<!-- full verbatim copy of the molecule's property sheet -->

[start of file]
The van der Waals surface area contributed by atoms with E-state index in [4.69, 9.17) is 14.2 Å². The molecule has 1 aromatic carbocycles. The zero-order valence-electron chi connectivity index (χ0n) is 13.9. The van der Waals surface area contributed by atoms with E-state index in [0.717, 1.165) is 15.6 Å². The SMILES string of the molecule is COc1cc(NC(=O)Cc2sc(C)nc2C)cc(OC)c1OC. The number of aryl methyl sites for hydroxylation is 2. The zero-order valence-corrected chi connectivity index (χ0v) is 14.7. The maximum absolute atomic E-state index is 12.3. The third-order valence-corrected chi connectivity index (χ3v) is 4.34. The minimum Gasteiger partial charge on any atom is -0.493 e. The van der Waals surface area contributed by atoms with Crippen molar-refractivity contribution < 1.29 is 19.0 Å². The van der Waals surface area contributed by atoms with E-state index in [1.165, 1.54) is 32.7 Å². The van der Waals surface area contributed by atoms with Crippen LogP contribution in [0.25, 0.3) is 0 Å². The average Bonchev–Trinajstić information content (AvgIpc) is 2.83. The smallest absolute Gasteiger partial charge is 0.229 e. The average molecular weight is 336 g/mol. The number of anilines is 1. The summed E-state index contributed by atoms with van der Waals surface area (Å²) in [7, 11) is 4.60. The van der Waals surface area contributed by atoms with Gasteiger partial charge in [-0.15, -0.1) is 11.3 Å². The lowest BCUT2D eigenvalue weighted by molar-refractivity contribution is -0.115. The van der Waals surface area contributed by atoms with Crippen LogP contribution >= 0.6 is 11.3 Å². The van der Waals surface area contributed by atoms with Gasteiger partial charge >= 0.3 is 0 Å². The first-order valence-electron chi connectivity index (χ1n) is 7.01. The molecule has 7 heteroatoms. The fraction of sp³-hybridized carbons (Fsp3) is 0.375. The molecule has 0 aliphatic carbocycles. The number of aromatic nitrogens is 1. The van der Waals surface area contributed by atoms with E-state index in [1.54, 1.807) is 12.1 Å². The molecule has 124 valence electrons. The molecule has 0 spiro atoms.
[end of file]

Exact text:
The van der Waals surface area contributed by atoms with E-state index in [4.69, 9.17) is 14.2 Å². The molecule has 1 aromatic carbocycles. The zero-order valence-electron chi connectivity index (χ0n) is 13.9. The van der Waals surface area contributed by atoms with E-state index in [0.717, 1.165) is 15.6 Å². The SMILES string of the molecule is COc1cc(NC(=O)Cc2sc(C)nc2C)cc(OC)c1OC. The number of aryl methyl sites for hydroxylation is 2. The zero-order valence-corrected chi connectivity index (χ0v) is 14.7. The maximum absolute atomic E-state index is 12.3. The third-order valence-corrected chi connectivity index (χ3v) is 4.34. The minimum Gasteiger partial charge on any atom is -0.493 e. The van der Waals surface area contributed by atoms with Crippen molar-refractivity contribution < 1.29 is 19.0 Å². The van der Waals surface area contributed by atoms with E-state index in [1.165, 1.54) is 32.7 Å². The van der Waals surface area contributed by atoms with Crippen LogP contribution in [0.25, 0.3) is 0 Å². The average Bonchev–Trinajstić information content (AvgIpc) is 2.83. The smallest absolute Gasteiger partial charge is 0.229 e. The average molecular weight is 336 g/mol. The number of anilines is 1. The summed E-state index contributed by atoms with van der Waals surface area (Å²) in [7, 11) is 4.60. The van der Waals surface area contributed by atoms with Gasteiger partial charge in [-0.15, -0.1) is 11.3 Å². The lowest BCUT2D eigenvalue weighted by molar-refractivity contribution is -0.115. The van der Waals surface area contributed by atoms with Crippen LogP contribution >= 0.6 is 11.3 Å². The van der Waals surface area contributed by atoms with Gasteiger partial charge >= 0.3 is 0 Å². The first-order valence-electron chi connectivity index (χ1n) is 7.01. The molecule has 7 heteroatoms. The fraction of sp³-hybridized carbons (Fsp3) is 0.375. The molecule has 0 aliphatic carbocycles. The number of aromatic nitrogens is 1. The van der Waals surface area contributed by atoms with E-state index in [1.54, 1.807) is 12.1 Å². The molecule has 124 valence electrons. The molecule has 0 spiro atoms.